Open sourcing your Django site

This is the first in series of posts, focusing on issues around open sourcing your Django site and data privacy in Django.

A lot of people focus on open sourcing their Django libraries, but at Mozilla we open source the entire site. Releasing your entire source code can lead to a few problems, firstly let’s look at your Django settings file.

Separating your settings

All Django sites come with a file. This file contains some key settings that you should not be releasing to the general public, such as database configuration and the secret key. The simple way to do this is have another file that contains the secret settings and then import it from For example include this at the bottom of your

All your sensitive settings can now kept in that local file on your server and should not be published as part of your site code. This file will override the base settings file.

There are plenty of other examples on different ways to do this. You can do it in, or turn your into a folder that Python can import. Make sure that you ignore your file in your source control.

If you add in new settings, make sure you add them into the main file. Even if they are just empty strings, lists or whatever, it will mean that when you call settings.SOME_KEY in your code, you won’t have to cope with the setting not being present. There’s nothing more tedious than writing lots of getattr code to cope with that.

Viewing settings on the server

One downside of doing this is that you might not be sure what your settings are on the server. At Mozilla only the system administrators who manage and deploy our servers can see the contents of that file. But it’s still helpful to check the settings on the server. For that we wrote a settings page that lists them out.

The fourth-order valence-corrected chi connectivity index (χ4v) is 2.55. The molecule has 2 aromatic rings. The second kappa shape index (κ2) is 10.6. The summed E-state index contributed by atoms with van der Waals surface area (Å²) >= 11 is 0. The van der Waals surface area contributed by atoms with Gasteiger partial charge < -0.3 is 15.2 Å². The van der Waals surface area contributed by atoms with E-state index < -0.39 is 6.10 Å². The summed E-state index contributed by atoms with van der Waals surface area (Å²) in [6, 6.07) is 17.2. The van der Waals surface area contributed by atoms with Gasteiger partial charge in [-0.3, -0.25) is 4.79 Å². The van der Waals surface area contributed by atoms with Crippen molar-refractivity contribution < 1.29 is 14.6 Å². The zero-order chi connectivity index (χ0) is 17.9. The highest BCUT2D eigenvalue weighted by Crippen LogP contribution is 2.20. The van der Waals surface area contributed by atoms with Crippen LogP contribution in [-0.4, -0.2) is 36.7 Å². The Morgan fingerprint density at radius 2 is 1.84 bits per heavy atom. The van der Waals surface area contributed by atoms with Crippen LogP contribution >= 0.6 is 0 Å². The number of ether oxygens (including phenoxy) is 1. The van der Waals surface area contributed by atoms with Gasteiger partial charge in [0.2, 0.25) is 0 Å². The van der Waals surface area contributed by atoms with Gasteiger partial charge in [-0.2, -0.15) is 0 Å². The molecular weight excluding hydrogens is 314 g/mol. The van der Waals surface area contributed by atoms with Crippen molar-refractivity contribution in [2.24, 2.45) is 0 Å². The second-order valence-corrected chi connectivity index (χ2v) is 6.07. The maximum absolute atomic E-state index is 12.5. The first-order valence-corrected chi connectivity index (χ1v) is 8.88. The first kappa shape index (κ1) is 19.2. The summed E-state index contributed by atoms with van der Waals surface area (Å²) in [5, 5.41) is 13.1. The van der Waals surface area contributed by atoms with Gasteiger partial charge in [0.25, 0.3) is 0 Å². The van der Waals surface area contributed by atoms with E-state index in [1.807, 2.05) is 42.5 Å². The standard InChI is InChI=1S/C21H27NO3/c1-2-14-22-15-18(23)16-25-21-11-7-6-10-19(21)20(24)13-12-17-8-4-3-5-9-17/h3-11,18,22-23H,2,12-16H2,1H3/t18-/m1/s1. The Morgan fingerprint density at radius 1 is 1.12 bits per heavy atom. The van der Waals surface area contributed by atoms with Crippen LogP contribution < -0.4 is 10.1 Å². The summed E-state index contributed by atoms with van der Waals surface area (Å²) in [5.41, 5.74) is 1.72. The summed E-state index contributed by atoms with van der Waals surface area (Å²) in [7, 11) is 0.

Django helps by providing a method that lists the settings, but obscures those really sensitive values:

On we require an account to have certain privileges before showing the page. But even if that did get broken into, you wouldn’t know our SECRET_KEY or anything very useful. Here’s how that page looks:

Now that you’ve got your settings files ready, you can confidently open source your Django project safe that you won’t be leaking any key data.

In the next blog post we’ll look at scrubbing personal data from your database.

5 responses

  1. Paul Booker wrote on :

    Hi Andy,

    This is a very nice tutorial, hopefully the first of many 🙂

    I did find one typo ..
    “.. but even if that *didn’t* get broken into, you wouldn’t know our .. ”

    Best, Paul

  2. Markus Gattol wrote on :

    you need to either user in the text or correct the snippet to use from settings_local import *

  3. Andy McKay wrote on :

    Thanks Paul and Markus, both fixed.

  4. Aamir Maniar wrote on :

    Hi Andy

    This is indeed a nice tutorial and in my opinion would be required by many… How long will it take to complete the series? All the best for your effort.

    Best Regards

  5. Simon Hayward wrote on :

    Hi Andy,

    I’ve used environment variables for those *sensitive* values described, exported from the users .bashrc file, and so a `os.getenv(‘SENSITIVE_KEY’, ‘SAFE_DEFAULT_VALUE’)` is used in the settings file. Still doesn’t overcome the manual process involved though.